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NEW YORK, Jan 30 (Reuters) - U.S. stocks fell on Wednesday, led by financial shares, after a television commentator said he believed that the two biggest bond insurers will lose their top credit rating, a move that could bring more big losses to the financial sector.
The remarks by CNBC reporter Charles Gasparino came in the last hour of trading, knocking down major indexes from nearly 1.5 percent gains wracked up after an aggressive interest rate cut by the Federal Reserve.
“Once he (Gasparino) started talking, we got the sell-off. As soon as that went across, those shares went down immediately,” said Joe Saluzzi, co-manager of trading at Themis Trading in Chatham, New Jersey.
A credit downgrade of bond insurers could hurt further harm the banking sector and stunt the global economy as financial institutions take a hit from subsequent write-downs of their assets.
CNBC later posted a story on its Web site saying “it had learned” of possible bond insurer downgrades by Wall Street ratings agencies, without citing any source.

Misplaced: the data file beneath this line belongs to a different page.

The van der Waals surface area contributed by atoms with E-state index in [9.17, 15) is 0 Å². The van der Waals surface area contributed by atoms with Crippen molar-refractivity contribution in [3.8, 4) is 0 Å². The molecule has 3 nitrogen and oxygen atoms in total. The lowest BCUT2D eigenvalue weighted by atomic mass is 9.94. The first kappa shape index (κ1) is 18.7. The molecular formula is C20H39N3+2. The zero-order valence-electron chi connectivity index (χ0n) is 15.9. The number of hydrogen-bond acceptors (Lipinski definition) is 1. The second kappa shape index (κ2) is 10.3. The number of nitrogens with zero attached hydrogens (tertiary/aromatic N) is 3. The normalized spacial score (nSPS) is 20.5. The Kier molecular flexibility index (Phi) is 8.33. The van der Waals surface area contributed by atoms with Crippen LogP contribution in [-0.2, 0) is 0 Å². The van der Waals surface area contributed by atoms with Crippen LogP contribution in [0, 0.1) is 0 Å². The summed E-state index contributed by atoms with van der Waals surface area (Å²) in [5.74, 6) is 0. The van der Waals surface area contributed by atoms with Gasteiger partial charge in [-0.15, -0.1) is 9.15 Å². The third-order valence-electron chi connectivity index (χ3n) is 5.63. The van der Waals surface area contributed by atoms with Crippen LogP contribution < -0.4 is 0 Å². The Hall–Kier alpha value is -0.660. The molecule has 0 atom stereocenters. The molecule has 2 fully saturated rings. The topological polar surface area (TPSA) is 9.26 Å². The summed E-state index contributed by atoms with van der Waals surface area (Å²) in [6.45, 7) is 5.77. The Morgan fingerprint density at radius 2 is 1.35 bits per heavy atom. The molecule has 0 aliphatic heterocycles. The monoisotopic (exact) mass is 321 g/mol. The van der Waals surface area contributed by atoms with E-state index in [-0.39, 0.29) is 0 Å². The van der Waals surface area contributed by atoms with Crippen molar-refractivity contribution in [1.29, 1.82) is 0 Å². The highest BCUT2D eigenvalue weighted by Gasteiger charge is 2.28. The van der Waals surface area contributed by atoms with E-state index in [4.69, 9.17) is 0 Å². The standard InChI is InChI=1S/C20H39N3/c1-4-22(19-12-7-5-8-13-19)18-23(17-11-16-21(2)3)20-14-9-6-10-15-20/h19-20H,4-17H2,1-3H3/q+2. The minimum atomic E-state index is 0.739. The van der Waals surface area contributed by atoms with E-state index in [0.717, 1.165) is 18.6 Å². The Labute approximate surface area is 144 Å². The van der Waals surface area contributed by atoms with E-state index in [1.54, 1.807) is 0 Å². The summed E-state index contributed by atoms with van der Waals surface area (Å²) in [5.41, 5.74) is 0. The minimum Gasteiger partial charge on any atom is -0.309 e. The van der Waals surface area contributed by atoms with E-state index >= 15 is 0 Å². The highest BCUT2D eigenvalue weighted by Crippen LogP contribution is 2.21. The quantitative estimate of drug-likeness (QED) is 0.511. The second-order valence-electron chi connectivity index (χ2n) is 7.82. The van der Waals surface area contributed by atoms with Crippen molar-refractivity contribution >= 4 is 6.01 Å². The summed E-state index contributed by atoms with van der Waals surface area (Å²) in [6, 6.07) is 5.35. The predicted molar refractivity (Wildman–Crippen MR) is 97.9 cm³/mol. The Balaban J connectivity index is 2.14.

The Dow Jones industrial average .DJI dropped 37.47 points, or 0.30 percent, to 12,442.83. The Standard & Poor's 500 Index .SPX finished down 6.49 points, or 0.48 percent, at 1,355.81. The Nasdaq Composite Index .IXIC declined 9.06 points, or 0.38 percent, at 2,349.00.
Shares of Ambac declined 17.01 percent to $10.73 on the New York Stock Exchange. Shares of MBIA fell 12.6 percent to $13.96.
FGIC Corp’s bond insurance arm lost its top “AAA” rating from Fitch Ratings on Wednesday, adding to worries about the bond insurance sector. The downgrade is a blow to the insurer’s business model and could also cause downgrades to more than 100,000 municipal bonds.
FGIC is owned by a group including mortgage insurer PMI Group Inc PMI.N, whose stock slid 3.4 percent to $9.11 on the NYSE, and private equity firm Blackstone Group BX.N, whose stock dropped 1.8 percent to $18.65.
Shares of insurer American International Group AIG.N declined 4.2 percent to $54.37, while those of Wachovia Corp WB.N slipped 2.8 percent to $36.84. (Additional reporting by Caroline Valetkevitch and Jennifer Coogan; Editing by Leslie Adler)
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